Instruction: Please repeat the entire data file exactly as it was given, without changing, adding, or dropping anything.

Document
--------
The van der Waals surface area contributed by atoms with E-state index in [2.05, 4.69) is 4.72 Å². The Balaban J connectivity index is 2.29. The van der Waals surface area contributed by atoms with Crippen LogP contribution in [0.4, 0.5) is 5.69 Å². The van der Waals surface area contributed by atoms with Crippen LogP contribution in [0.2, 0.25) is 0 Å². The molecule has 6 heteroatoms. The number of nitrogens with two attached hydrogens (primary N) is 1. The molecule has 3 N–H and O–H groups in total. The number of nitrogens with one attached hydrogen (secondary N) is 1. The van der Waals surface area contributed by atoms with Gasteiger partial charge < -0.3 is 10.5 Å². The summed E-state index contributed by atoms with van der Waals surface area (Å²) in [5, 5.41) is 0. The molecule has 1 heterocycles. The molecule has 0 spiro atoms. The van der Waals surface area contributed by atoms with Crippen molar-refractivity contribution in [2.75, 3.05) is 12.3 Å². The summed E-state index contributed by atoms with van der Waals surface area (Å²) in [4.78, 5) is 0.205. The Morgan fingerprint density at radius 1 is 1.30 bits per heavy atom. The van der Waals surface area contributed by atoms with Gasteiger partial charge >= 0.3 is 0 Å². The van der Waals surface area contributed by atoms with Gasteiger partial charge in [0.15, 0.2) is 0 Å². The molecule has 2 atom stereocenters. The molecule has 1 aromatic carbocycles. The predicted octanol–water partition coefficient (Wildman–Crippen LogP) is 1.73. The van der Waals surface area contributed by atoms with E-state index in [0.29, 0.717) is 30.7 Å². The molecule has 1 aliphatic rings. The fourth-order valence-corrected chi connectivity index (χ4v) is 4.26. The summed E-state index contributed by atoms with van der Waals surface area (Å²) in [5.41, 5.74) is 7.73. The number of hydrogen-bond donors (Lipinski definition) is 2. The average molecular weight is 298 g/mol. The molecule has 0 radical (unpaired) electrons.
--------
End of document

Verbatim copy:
The van der Waals surface area contributed by atoms with E-state index in [2.05, 4.69) is 4.72 Å². The Balaban J connectivity index is 2.29. The van der Waals surface area contributed by atoms with Crippen LogP contribution in [0.4, 0.5) is 5.69 Å². The van der Waals surface area contributed by atoms with Crippen LogP contribution in [0.2, 0.25) is 0 Å². The molecule has 6 heteroatoms. The number of nitrogens with two attached hydrogens (primary N) is 1. The molecule has 3 N–H and O–H groups in total. The number of nitrogens with one attached hydrogen (secondary N) is 1. The van der Waals surface area contributed by atoms with Gasteiger partial charge < -0.3 is 10.5 Å². The summed E-state index contributed by atoms with van der Waals surface area (Å²) in [5, 5.41) is 0. The molecule has 1 heterocycles. The molecule has 0 spiro atoms. The van der Waals surface area contributed by atoms with Crippen molar-refractivity contribution in [2.75, 3.05) is 12.3 Å². The summed E-state index contributed by atoms with van der Waals surface area (Å²) in [4.78, 5) is 0.205. The Morgan fingerprint density at radius 1 is 1.30 bits per heavy atom. The van der Waals surface area contributed by atoms with Gasteiger partial charge >= 0.3 is 0 Å². The van der Waals surface area contributed by atoms with Gasteiger partial charge in [0.15, 0.2) is 0 Å². The molecule has 2 atom stereocenters. The molecule has 1 aromatic carbocycles. The predicted octanol–water partition coefficient (Wildman–Crippen LogP) is 1.73. The van der Waals surface area contributed by atoms with E-state index in [0.29, 0.717) is 30.7 Å². The molecule has 1 aliphatic rings. The fourth-order valence-corrected chi connectivity index (χ4v) is 4.26. The summed E-state index contributed by atoms with van der Waals surface area (Å²) in [5.41, 5.74) is 7.73. The number of hydrogen-bond donors (Lipinski definition) is 2. The average molecular weight is 298 g/mol. The molecule has 0 radical (unpaired) electrons.